Recognitions and awards given at Plant City commission meeting
It was a unique Plant City City Commission as many packed city hall for celebrations and the handing out of accolades, before starting a typical agenda on Monday.
Recognizing George K. Collins
The family of former mayor and city commissioner George K. Collins were present to accept a proclamation honoring him after his passing, on May 15. Collins was born on Sept. 21, 1943 in Fort Worth, Texas and moved to Plant City in 1979. He served as city commissioner from 1988 to 1994, and as mayor from 1993 to 1994.
He was a member of the First Baptist Church of Plant City, serving as the music and youth pastor.
While his two sons were involved in Plant City High School athletics, Collins was president of the PCHS Booster Club, which promotes athletes and sports programs.
“During his lifetime, George K. Collins exemplified the highest standards of citizenship in our community,” said Plant City Mayor Nate Kilton.
The City of Plant City has been using Fry Entertainment in assisting with its media content.
The city commission approved a new contract with the company for $100,000 for the first year and a 5% escalation for up to four renewals. Also, the city will pay an additional $12,000 for audience targeting and engagement campaigns.
Edward Byrne Memorial Justice Assistance Grant Letter of Support
This grant is the leading source for law enforcement support.
“Plant City has been benefitting from this grant for many years up to including this year,” said Plant City City Manager Bill McDaniel. “We have a small amount…of designed equipment purchases within our police department.”
The city commission approved a letter permitting $272,150 from the city’s grant funds to be allocated to the sheriff’s office.
The county agency plans to use the funds for a program which allows technology to collect data of crimes committed in various jurisdictions and look for trends that can solve or prevent crimes.
“This is viewed as a way to increase productivity through an efficient workflow, provide real time situational awareness and supporting collaboration among various…investigators.”
Chamber annual update
Christine Miller, the president of the Greater Plant City Chamber of Commerce went before the city commission to provide a summary of how the organization has been operating over the past year.
Miller has been dedicated to receiving the proper education to better lead the local chamber. She is just three courses short of finishing her Masters of Public Administration at Florida State University. Miller has her certificate for Post Crisis Leadership from the University of South Florida, and completed the Florida Chamber Certificate Program in Community Leadership.
She mentioned her trustees and their ongoing financial support as well as her tight-knit staff who work in office.
“Lydia, Jerilyn, and Kendelle work magic to make our organization run smoothly,” Miller said. She has extended offers to others in joining the team: one has already been hired and another will be starting in September. The chamber is known for taking in interns to assist in the office and various events, while helping to guide them and create future leaders.
“The Plant City Chamber leads, advocates, supports, and provides area businesses,” she said. “We advocate on behalf of the community at the local, state, and federal level, and ensure free enterprise can easily exist.”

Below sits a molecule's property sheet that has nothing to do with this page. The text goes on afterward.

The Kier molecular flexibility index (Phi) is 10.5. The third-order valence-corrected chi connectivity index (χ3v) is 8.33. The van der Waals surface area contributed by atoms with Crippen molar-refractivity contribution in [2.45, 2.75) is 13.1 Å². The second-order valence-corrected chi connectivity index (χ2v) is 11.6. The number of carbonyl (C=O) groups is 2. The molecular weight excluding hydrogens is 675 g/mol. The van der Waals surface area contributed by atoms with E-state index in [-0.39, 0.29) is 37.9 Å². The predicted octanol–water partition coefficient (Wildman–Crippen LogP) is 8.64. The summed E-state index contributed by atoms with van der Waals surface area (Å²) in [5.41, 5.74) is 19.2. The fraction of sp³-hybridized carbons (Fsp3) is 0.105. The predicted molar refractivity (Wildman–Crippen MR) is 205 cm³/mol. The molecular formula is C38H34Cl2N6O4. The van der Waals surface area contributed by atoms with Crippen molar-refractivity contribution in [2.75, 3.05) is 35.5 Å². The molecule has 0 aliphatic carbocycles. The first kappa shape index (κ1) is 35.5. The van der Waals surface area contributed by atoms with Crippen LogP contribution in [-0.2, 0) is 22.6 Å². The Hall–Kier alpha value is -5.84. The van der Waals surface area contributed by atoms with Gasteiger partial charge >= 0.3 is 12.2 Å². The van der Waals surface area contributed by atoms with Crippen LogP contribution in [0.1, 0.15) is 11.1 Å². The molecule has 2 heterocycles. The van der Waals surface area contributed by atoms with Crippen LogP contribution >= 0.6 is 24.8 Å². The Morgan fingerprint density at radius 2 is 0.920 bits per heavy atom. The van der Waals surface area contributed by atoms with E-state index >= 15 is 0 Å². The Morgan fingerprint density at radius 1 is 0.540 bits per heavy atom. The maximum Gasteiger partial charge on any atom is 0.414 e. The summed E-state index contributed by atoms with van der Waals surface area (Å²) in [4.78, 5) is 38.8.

Being comprised of numerous businesses, the chamber events are well attended, with her favorite one coming up soon – the Leadership Plant City Program. It has several information centers in the county with whom it’s had a successful partnership with, alongside Visit Tampa Bay.
The most recent guide map and member directory is now in-house which has created savings and an additional revenue source.
Miller has been an advocate for economic prosperity having spoken to the legislature in Tallahassee.
The Chamber has recently continued to keep the community engaged with the Capitol Coffee event as well as a forum to allow candidates seeking office to speak with constituents one-on-one.
In the past year, the chamber has gained 89 members, maintained an above average retention rate, and has hosted 27 ribbon cutting ceremonies.
Kids’ recreational teams
Medal-winning swimmers and karate student were also present at the meeting to be acknowledged by the city commission.
Several youth athletes from Plant City headed to Greensboro, N.C. in late July for the 2022 AAU Junior Olympics. With over 19,000 competitors, from age 6 to 18, across 12 different sports, the Junior Olympics signifies the largest multi-sport event in the United States.
From Plant City, seven swimmers and six karate competitors were in attendance.
In swimming, the local competitors were Noah Jones, Saige Starford, Sophie Griffis, Zealand Ploch, Andrew Beck, Carolina Mattison and Elise Mattison.
For karate, individually, Nathan Gould, 16, won silver in Kobudo for nunchucks, bronze in Kobudo for bo staff and silver in team Kumite. Elijah West, 15, won gold in Kobudo for bo staff, silver in Kobudo for double nunchucks, bronze for Kata and gold in team Kumite. Cooper Bayes, 11, won gold in Kobudo for bo staff, silver for kata and silver for Kumite. Carter Bayes, 11, won gold in Kumite and bronze in Kobudo for bo staff. T.J. Bright, 10, and Brendan McMurphy, 14, both swept their competitions, winning gold in every event they competed in, as Bright brought home four gold medals and McMurphy brought home three.